Atmospheric chemistry of bioaerosols: heterogeneous and multiphase reactions with atmospheric oxidants and other trace gases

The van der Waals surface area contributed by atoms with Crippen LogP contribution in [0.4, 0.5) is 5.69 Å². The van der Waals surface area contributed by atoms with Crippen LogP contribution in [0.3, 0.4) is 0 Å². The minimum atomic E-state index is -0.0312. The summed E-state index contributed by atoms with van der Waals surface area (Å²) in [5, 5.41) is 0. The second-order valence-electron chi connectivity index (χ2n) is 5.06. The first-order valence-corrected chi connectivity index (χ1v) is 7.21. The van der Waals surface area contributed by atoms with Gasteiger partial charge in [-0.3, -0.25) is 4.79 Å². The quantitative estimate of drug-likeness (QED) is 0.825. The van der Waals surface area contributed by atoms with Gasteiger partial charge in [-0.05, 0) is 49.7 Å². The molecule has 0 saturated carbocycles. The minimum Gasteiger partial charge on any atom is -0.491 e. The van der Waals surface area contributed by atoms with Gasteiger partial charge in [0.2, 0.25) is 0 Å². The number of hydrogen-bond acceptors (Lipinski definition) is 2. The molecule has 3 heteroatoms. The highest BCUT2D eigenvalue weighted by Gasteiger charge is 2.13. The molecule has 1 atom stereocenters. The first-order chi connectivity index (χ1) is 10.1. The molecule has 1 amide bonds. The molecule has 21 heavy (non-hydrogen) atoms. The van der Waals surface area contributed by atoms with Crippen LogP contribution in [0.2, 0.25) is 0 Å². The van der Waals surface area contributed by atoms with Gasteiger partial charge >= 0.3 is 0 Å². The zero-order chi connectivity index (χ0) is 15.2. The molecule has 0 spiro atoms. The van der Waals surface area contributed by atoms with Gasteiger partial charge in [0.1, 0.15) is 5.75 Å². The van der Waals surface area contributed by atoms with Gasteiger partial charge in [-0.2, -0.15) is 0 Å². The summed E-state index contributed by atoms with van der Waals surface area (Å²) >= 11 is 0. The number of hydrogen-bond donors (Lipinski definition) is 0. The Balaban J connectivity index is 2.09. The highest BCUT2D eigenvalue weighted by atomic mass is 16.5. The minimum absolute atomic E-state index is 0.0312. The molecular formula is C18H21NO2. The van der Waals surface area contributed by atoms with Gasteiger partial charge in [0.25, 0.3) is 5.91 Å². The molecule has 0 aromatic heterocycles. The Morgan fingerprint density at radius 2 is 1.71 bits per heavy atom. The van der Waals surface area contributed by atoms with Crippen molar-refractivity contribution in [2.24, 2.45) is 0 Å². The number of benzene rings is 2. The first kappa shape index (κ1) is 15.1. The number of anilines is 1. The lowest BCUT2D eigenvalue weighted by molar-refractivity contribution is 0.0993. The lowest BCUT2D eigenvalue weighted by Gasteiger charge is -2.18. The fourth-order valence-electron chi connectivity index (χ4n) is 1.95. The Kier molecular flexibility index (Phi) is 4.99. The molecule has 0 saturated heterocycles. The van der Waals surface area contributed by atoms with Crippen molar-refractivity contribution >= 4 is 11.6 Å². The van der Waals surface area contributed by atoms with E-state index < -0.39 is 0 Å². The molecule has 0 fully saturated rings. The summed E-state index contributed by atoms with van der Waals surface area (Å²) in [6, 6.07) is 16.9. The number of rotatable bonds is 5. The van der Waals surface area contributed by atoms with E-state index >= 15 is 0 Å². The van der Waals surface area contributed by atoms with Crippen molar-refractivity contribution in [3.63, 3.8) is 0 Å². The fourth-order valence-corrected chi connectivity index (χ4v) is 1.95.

Advances in analytical techniques and instrumentation have now established methods for detecting, quantifying, and identifying the chemical and microbial constituents of particulate matter in the atmosphere. For example, recent cryo-TEM studies of sea spray have identified whole bacteria and viruses ejected from ocean seawater into air. A focal point of this perspective is directed towards the reactivity of aerosol particles of biological origin with oxidants (OH, NO3, and O3) present in the atmosphere. Complementary information on the reactivity of aerosol particles is obtained from field investigations and laboratory studies. Laboratory studies of different types of biologically-derived particles offer important information related to their impacts on the local and global environment. These studies can also unravel a range of different chemistries and reactivity afforded by the complexity and diversity of the chemical make-up of these particles. Laboratory experiments as the ones reviewed herein can elucidate the chemistry of biological aerosols.